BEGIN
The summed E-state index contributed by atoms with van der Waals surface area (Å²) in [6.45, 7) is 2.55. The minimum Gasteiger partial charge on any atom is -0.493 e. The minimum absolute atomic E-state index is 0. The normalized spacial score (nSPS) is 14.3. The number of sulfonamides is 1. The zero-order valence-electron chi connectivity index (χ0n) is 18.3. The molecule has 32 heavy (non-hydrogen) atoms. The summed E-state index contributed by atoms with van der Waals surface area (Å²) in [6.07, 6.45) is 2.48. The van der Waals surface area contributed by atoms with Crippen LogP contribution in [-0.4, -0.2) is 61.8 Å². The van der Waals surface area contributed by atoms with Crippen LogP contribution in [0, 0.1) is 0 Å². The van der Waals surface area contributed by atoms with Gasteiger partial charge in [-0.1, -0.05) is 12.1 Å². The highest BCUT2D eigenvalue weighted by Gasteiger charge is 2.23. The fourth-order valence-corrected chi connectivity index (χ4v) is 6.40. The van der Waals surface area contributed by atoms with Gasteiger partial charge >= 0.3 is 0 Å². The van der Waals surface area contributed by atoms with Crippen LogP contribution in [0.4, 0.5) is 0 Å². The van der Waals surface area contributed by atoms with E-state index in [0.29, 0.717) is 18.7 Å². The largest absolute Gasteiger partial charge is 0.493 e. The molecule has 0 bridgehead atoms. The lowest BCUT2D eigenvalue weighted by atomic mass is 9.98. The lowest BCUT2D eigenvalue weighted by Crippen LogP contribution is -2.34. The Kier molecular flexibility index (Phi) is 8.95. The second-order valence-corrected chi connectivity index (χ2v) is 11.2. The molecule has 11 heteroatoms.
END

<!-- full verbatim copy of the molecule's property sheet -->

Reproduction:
The summed E-state index contributed by atoms with van der Waals surface area (Å²) in [6.45, 7) is 2.55. The minimum Gasteiger partial charge on any atom is -0.493 e. The minimum absolute atomic E-state index is 0. The normalized spacial score (nSPS) is 14.3. The number of sulfonamides is 1. The zero-order valence-electron chi connectivity index (χ0n) is 18.3. The molecule has 32 heavy (non-hydrogen) atoms. The summed E-state index contributed by atoms with van der Waals surface area (Å²) in [6.07, 6.45) is 2.48. The van der Waals surface area contributed by atoms with Crippen LogP contribution in [-0.4, -0.2) is 61.8 Å². The van der Waals surface area contributed by atoms with Crippen LogP contribution in [0, 0.1) is 0 Å². The van der Waals surface area contributed by atoms with Gasteiger partial charge in [-0.1, -0.05) is 12.1 Å². The highest BCUT2D eigenvalue weighted by Gasteiger charge is 2.23. The fourth-order valence-corrected chi connectivity index (χ4v) is 6.40. The van der Waals surface area contributed by atoms with Gasteiger partial charge >= 0.3 is 0 Å². The van der Waals surface area contributed by atoms with Crippen LogP contribution in [0.4, 0.5) is 0 Å². The van der Waals surface area contributed by atoms with E-state index in [0.29, 0.717) is 18.7 Å². The largest absolute Gasteiger partial charge is 0.493 e. The molecule has 0 bridgehead atoms. The lowest BCUT2D eigenvalue weighted by atomic mass is 9.98. The lowest BCUT2D eigenvalue weighted by Crippen LogP contribution is -2.34. The Kier molecular flexibility index (Phi) is 8.95. The second-order valence-corrected chi connectivity index (χ2v) is 11.2. The molecule has 11 heteroatoms.